MANILA (Philippines) -- Seven soldiers were wounded by a landmine set by suspected communist rebels in central Philippines. It was one of the first attacks on the government since Ferdinand Marcos Jr. assumed office last week.
Army troops were examining reports from the villagers about anti-personnel miners laid by rebels of the New People's Army's armed wing. The explosion, Maj. Gen. Edgardo De Leon, said, occurred along a village trail in Mapanas, Northern Samar province.
He said that two of the soldiers who were wounded were in critical condition and that no villager was hurt.
De Leon stated that some soldiers were killed because rebels used powerful landmines.
De Leon stated that the government would file criminal charges against rebel leaders in relation to the attack and use of international banned landmines.
He said that the soldiers could not open fire on the rebels because they fled the scene and were being pursued by government forces.
The army stated that government troops killed one communist rebel in a gunbattle in central Negros Oriental on Friday, just a day after Marcos Jr. was elected to office.
Marcos Jr. will have to deal with the decades-old communist and Muslim insurgencies as well as long-standing territorial disputes with China, and other claimants in South China Sea.
During the campaign, Duterte stated that he would seek peace negotiations with communist insurgents. He also expressed support for the government task force, established under Rodrigo Duterte's predecessor, to combat the insurgency and bring infrastructure, housing, and livelihood projects to the poor-stricken countryside.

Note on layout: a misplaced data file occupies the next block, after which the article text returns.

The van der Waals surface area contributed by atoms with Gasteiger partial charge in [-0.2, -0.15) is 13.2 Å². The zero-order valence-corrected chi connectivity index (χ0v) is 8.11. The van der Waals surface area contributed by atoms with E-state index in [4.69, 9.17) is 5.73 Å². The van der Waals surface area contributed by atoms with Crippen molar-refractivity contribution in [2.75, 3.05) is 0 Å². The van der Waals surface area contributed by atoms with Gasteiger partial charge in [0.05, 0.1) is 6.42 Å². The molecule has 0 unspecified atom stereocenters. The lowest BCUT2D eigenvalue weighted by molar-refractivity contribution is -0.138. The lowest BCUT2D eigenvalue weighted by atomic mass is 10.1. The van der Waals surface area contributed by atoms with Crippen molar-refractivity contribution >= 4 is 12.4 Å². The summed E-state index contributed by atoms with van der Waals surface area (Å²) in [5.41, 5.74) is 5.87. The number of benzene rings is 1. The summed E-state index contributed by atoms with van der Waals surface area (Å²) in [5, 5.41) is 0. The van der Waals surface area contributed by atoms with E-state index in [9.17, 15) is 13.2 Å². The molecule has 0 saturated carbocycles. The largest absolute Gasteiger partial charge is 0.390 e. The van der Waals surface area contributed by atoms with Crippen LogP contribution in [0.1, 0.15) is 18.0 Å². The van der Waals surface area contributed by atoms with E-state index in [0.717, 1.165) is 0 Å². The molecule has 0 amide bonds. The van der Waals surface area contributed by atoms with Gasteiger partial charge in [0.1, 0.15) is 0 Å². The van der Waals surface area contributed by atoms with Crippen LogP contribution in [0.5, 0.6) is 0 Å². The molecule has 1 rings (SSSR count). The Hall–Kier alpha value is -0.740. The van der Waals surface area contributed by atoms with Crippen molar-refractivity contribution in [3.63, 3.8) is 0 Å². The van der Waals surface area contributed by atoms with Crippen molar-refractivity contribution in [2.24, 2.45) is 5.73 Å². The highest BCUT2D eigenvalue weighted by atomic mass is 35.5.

Critics have criticized the task force for linking left-wing activists to the communist Insurgency. This was in what Duterte's opponents called "red-tagging", a baseless attempt to suppress legitimate dissent.
Despite setbacks in battle, infighting, and factionalism, the communist rebellion has continued to rage in rural areas for over 50 years. It is one of Asia's longest-running rebellions. It currently boasts 2,700 armed fighters.
In a statement released when Marcos Jr. became president, the Communist Party of the Philippines stated that the New People's Army had defeated Duterte's plan to crush the rebellion in his six-year term. Marcos Jr. would continue rebel offensives, it said, citing human rights violations, plunder, and other crimes committed under Ferdinand Marcos, his father.
Marcos the elder's counterinsurgency program was well-known for torturing, killings and disappearances left-wing activists, rebels and their supporters. In the 1986 pro-democracy rebellion "People Power", backed by the army, he was overthrown and his family forced into exile in the United States.
His widow and children died in Hawaii in 1989. They then returned to the Philippines with his family. Critics claim that they made a remarkable political comeback by whitewashing Marcos's image on social media.